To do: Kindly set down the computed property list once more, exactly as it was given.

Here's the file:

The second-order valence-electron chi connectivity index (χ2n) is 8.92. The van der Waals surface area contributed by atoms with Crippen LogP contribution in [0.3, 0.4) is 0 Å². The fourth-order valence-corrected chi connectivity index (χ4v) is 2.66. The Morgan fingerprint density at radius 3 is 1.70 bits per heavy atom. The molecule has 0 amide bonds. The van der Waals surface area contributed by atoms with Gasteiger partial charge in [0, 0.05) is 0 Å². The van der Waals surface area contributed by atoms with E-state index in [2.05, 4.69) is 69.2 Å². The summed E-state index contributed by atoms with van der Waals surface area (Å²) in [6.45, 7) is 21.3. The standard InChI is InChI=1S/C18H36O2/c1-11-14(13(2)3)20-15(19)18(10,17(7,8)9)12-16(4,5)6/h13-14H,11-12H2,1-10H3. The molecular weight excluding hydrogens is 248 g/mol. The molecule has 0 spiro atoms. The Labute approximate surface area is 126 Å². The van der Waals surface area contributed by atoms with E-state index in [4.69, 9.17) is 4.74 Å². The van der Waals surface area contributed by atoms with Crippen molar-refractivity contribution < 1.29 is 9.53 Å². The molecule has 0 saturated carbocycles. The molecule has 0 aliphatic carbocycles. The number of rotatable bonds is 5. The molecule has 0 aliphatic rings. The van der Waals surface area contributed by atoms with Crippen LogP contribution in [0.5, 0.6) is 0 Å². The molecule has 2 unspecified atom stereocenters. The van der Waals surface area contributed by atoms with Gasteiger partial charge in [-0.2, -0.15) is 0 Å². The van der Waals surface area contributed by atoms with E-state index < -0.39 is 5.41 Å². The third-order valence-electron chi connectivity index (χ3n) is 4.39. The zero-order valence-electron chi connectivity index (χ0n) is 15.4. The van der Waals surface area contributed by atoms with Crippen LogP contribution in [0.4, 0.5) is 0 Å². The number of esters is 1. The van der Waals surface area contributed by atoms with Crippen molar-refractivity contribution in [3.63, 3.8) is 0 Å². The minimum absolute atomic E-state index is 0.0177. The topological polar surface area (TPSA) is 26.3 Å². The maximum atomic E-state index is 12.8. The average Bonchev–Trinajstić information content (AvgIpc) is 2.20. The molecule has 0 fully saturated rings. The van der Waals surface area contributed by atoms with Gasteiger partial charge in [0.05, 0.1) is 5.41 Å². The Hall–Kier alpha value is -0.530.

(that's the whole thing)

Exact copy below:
The second-order valence-electron chi connectivity index (χ2n) is 8.92. The van der Waals surface area contributed by atoms with Crippen LogP contribution in [0.3, 0.4) is 0 Å². The fourth-order valence-corrected chi connectivity index (χ4v) is 2.66. The Morgan fingerprint density at radius 3 is 1.70 bits per heavy atom. The molecule has 0 amide bonds. The van der Waals surface area contributed by atoms with Gasteiger partial charge in [0, 0.05) is 0 Å². The van der Waals surface area contributed by atoms with E-state index in [2.05, 4.69) is 69.2 Å². The summed E-state index contributed by atoms with van der Waals surface area (Å²) in [6.45, 7) is 21.3. The standard InChI is InChI=1S/C18H36O2/c1-11-14(13(2)3)20-15(19)18(10,17(7,8)9)12-16(4,5)6/h13-14H,11-12H2,1-10H3. The molecular weight excluding hydrogens is 248 g/mol. The molecule has 0 spiro atoms. The Labute approximate surface area is 126 Å². The van der Waals surface area contributed by atoms with E-state index in [4.69, 9.17) is 4.74 Å². The van der Waals surface area contributed by atoms with Crippen molar-refractivity contribution < 1.29 is 9.53 Å². The molecule has 0 saturated carbocycles. The molecule has 0 aliphatic carbocycles. The number of rotatable bonds is 5. The molecule has 0 aliphatic rings. The van der Waals surface area contributed by atoms with Crippen LogP contribution in [0.5, 0.6) is 0 Å². The molecule has 2 unspecified atom stereocenters. The van der Waals surface area contributed by atoms with Gasteiger partial charge in [-0.2, -0.15) is 0 Å². The van der Waals surface area contributed by atoms with E-state index < -0.39 is 5.41 Å². The third-order valence-electron chi connectivity index (χ3n) is 4.39. The zero-order valence-electron chi connectivity index (χ0n) is 15.4. The van der Waals surface area contributed by atoms with Crippen LogP contribution in [0.4, 0.5) is 0 Å². The number of esters is 1. The van der Waals surface area contributed by atoms with Crippen molar-refractivity contribution in [3.63, 3.8) is 0 Å². The minimum absolute atomic E-state index is 0.0177. The topological polar surface area (TPSA) is 26.3 Å². The maximum atomic E-state index is 12.8. The average Bonchev–Trinajstić information content (AvgIpc) is 2.20. The molecule has 0 fully saturated rings. The van der Waals surface area contributed by atoms with Gasteiger partial charge in [0.05, 0.1) is 5.41 Å². The Hall–Kier alpha value is -0.530.